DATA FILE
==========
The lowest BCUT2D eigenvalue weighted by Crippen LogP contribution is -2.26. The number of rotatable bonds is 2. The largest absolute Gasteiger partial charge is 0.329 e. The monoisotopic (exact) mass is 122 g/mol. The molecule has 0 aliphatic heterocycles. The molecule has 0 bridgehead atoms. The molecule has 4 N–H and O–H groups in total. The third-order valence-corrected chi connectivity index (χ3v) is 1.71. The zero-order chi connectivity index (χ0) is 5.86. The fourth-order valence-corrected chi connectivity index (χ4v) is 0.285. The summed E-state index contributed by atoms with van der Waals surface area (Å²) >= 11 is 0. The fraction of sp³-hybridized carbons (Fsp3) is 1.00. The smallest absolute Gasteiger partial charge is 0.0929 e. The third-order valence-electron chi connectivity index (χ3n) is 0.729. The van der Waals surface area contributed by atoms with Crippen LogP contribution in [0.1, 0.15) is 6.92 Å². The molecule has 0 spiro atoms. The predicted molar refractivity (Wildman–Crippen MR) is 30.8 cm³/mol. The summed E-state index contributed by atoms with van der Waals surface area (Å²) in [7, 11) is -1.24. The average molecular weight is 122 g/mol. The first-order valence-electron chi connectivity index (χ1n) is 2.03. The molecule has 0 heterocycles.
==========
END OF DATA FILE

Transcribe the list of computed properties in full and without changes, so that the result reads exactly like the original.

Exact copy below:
The lowest BCUT2D eigenvalue weighted by Crippen LogP contribution is -2.26. The number of rotatable bonds is 2. The largest absolute Gasteiger partial charge is 0.329 e. The monoisotopic (exact) mass is 122 g/mol. The molecule has 0 aliphatic heterocycles. The molecule has 0 bridgehead atoms. The molecule has 4 N–H and O–H groups in total. The third-order valence-corrected chi connectivity index (χ3v) is 1.71. The zero-order chi connectivity index (χ0) is 5.86. The fourth-order valence-corrected chi connectivity index (χ4v) is 0.285. The summed E-state index contributed by atoms with van der Waals surface area (Å²) >= 11 is 0. The fraction of sp³-hybridized carbons (Fsp3) is 1.00. The smallest absolute Gasteiger partial charge is 0.0929 e. The third-order valence-electron chi connectivity index (χ3n) is 0.729. The van der Waals surface area contributed by atoms with Crippen LogP contribution in [0.1, 0.15) is 6.92 Å². The molecule has 0 spiro atoms. The predicted molar refractivity (Wildman–Crippen MR) is 30.8 cm³/mol. The summed E-state index contributed by atoms with van der Waals surface area (Å²) in [7, 11) is -1.24. The average molecular weight is 122 g/mol. The first-order valence-electron chi connectivity index (χ1n) is 2.03. The molecule has 0 heterocycles.